The Armenian military urged Yerevan residents Sunday to comply with a state of emergency imposed the previous night, warning that its soldiers deployed in the city center would “strictly” counter any attempts to stage more anti-governmenr rallies there.
“I would like to warn all citizens that any attempt to organize or participate in events prohibited under the state of emergency would be adequately and strictly countered by the Armed Forces of the Republic of Armenia,” Colonel-General Seyran Ohanian, chief of the army staff, said in a televised address to the nation.
“I particular, I am asking you to refrain from attempting to assemble in Yerevan even in small groups,” said Ohanian. The army would step in at the “slightest” sign of such attempts, he added.
Hundreds of troops backed by armored vehicles continued to patrol key squares and street junctions in downtown Yerevan as of Sunday evening. In particular, they cordoned off the sreet where riot police fought pitched battles with angry supporters of former President Levon Ter-Petrosian. Troop presence was also strong outside Prime Minister Serzh Sarkisian’s office and Liberty Square where thousands of Ter-Petrosian supporters had been camped for 11 days.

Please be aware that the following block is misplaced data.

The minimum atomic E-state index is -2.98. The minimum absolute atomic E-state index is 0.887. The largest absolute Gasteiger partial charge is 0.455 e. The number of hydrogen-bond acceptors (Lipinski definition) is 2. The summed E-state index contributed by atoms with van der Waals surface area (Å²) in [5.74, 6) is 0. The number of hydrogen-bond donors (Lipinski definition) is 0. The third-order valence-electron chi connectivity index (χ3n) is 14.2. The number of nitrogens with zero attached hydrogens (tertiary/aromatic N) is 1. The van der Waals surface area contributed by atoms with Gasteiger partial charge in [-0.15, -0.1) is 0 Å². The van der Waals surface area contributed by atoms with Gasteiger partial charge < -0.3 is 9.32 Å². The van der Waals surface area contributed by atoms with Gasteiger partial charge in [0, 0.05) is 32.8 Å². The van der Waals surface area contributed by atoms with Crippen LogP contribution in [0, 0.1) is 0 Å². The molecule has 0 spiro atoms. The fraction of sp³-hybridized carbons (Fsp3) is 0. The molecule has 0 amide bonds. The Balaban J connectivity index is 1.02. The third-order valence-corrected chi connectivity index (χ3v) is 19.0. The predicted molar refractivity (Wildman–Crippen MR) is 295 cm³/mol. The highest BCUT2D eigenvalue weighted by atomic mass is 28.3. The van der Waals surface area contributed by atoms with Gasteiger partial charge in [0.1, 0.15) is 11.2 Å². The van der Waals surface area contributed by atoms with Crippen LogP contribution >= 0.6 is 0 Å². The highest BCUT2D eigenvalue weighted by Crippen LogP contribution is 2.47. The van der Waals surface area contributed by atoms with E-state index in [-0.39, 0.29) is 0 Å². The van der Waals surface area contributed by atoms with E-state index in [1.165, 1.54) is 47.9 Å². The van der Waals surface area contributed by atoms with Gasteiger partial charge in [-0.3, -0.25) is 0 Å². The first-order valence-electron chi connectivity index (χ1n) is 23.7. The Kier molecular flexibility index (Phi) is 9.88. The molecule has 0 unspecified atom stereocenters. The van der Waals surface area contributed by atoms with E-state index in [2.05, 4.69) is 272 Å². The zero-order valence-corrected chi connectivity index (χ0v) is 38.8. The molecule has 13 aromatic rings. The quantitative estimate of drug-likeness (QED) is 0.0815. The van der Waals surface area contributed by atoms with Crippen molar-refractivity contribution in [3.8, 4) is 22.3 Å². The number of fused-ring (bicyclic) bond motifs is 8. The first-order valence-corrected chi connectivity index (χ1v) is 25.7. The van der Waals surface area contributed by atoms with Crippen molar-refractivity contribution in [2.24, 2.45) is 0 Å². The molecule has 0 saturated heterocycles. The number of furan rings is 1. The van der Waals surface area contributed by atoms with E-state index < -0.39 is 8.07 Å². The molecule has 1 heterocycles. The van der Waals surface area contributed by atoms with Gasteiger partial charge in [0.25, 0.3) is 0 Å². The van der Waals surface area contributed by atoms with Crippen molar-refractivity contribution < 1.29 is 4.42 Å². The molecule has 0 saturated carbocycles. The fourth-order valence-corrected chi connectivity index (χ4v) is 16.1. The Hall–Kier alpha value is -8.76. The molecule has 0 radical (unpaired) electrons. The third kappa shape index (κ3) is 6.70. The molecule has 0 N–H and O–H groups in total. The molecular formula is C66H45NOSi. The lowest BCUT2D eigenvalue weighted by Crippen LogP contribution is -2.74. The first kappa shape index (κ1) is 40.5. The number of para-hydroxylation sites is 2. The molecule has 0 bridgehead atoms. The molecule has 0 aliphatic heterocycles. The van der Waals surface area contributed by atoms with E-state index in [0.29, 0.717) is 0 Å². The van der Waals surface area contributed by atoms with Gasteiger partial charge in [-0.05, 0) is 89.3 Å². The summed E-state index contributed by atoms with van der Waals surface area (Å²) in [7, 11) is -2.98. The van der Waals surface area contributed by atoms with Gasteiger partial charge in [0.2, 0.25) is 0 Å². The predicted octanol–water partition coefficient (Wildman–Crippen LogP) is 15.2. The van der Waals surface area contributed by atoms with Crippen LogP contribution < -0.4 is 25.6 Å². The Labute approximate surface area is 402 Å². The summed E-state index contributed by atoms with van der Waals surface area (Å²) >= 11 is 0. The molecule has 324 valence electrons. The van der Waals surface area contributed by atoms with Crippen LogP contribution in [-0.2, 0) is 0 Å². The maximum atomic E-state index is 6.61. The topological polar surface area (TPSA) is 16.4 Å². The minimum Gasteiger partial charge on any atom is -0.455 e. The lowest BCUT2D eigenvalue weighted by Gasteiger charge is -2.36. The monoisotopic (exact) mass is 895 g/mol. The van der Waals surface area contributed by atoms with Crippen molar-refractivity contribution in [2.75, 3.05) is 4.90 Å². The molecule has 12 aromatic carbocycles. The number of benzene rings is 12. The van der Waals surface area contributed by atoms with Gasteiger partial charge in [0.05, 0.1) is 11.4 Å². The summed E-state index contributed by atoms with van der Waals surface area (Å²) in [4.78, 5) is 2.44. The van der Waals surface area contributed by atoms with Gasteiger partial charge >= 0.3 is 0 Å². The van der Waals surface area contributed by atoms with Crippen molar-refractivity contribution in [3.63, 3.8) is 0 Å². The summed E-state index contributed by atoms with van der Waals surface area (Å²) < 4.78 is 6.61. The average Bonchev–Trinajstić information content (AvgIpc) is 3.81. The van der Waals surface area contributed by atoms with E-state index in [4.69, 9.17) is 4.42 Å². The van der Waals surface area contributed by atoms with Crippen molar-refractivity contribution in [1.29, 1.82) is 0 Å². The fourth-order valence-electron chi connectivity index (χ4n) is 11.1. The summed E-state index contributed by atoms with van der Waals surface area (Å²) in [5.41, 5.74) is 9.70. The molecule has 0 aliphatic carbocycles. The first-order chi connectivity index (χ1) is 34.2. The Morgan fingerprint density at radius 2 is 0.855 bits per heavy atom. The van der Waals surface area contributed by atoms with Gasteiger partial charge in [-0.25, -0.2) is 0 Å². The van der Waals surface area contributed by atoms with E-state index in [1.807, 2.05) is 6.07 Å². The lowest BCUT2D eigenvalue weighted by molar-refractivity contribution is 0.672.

President Robert Kocharian, meanwhile, visited the site of the protest littered with stones and other traces of the late-night violence. Television images showed him inspecting the charred hulk of a police vehicle set ablaze by protesters outside the Yerevan mayor’s office.
Kocharian’s office said the outgoing president also discussed the post-election unrest in Armenia in a phone conversation with Javier Solana, the European Union’s foreign and security policy chief. It said Solana expressed his “solidarity with the president and the people of Armenia” and pledged to send a special envoy to Armenia.